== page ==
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Better battery cooling.

18437 Views 90 Replies 32 Participants Last post by  Sigma Projects
Ok, Arizona summer's here and it's reaking havoc on my poor batteries. I've been keeping the car as cool as I can stand to keep it, but while it's sitting there it get hot again. A windshield cover and car cover have helped some, but still haven't prevented the car in to going in to thermal cut back several times already. So I've had a few ideas which might help some. The question is does anyone know the specifics on the battery cooling fan? I looked at it once and noticed it was a panaflo fan, but can't remember if it was a 120 mm size fan or what and also is it the low or high rpm model. If it is the quiet one I'm thinking replacing it with the faster one would help some potentially.

Any thoughts?
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No, I don't know the fan size.

Meanwhile, if you insulate the bottom of the car and then don't insulate all that glass, the car is a very effective solar oven. Normal cars heat up because the heat loss through the floor and doors is less than the heat gain through the roof and windows. You've decreased the heat loss through the floor and doors.

You already use a windshield cover. Consider making one for that half-acre rear window. That's a huge solar gain source. The reflective bubble-wrap is probably best, since you don't want anything that will absorb radiant heat and then heat the air inside the car.

This and venting are the only things I can think of that could keep the inside of the car anywhere near ambient air temperature.

And, as you probably already know, opening the doors and hatch for even a few seconds will quickly evacuate built up heat once you get inside. The fan that is already there uses inside air to cool the batteries.

As for air conditioning and the associated loss of gas mileage, consider that cooler air really is good for the batteries (if not for you), and even with the hit to your MPG, you are getting twice the mileage of anything else on the road.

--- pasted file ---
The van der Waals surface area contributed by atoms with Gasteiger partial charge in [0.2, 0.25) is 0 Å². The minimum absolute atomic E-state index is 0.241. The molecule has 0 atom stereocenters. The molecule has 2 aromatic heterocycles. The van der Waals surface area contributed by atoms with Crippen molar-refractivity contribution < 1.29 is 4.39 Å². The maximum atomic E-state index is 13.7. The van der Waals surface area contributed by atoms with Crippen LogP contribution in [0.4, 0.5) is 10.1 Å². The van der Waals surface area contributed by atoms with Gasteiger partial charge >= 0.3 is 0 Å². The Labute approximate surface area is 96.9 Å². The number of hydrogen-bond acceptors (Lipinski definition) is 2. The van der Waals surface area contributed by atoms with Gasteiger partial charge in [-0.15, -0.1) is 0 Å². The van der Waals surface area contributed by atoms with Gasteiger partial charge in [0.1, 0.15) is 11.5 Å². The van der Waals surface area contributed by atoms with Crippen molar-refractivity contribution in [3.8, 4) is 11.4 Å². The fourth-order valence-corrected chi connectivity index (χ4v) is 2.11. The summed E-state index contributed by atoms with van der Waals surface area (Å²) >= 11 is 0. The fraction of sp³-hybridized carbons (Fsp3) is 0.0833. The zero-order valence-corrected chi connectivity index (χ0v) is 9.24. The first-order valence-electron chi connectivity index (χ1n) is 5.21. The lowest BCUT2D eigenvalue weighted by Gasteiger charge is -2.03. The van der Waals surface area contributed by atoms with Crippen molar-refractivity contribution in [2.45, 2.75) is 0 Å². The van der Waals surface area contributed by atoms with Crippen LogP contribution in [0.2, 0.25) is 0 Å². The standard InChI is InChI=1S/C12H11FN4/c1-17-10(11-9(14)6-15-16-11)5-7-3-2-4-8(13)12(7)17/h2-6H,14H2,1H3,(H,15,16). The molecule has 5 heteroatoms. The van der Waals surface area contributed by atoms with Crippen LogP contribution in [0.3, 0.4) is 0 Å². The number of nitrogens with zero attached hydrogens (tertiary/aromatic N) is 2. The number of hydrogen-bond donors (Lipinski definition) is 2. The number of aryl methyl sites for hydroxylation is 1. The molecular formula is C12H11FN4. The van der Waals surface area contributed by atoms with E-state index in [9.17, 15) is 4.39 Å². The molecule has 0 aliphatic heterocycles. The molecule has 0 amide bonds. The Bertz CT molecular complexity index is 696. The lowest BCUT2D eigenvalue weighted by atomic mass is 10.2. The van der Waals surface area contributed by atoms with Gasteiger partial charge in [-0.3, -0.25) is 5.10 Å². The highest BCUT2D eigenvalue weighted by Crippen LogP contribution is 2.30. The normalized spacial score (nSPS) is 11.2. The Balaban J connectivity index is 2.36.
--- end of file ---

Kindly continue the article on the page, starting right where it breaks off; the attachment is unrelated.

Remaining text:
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james said:
... the important temperature is not the interior, but the battery compartment. If it's insulated from the solar-oven interior, it should be at approximately the outside ambient temperature, no?
You know that big, plastic grate behind the passenger seat? That's the intake vent for the battery-cooling fan. If you have blocked that by putting something behind the passenger seat, that will cause your battery to overheat.

Honda not only doesn't insulate the batteries from the passenger compartment, but apparently they expect that when it is hot, you will use air conditioning and the Insight will then suck that cool air from the passenger compartment back through the battery to cool it down.

If you live in a really hot place and you choose to not run air conditioning, then you need to take some other intentional measures to not overheat the battery. It's often said, "Nothing is foolproof because fools can be so inventive." There's a limit to what Honda engineers can do to make these batteries work if you park in tropical sunlight and choose to not use the air conditioner.
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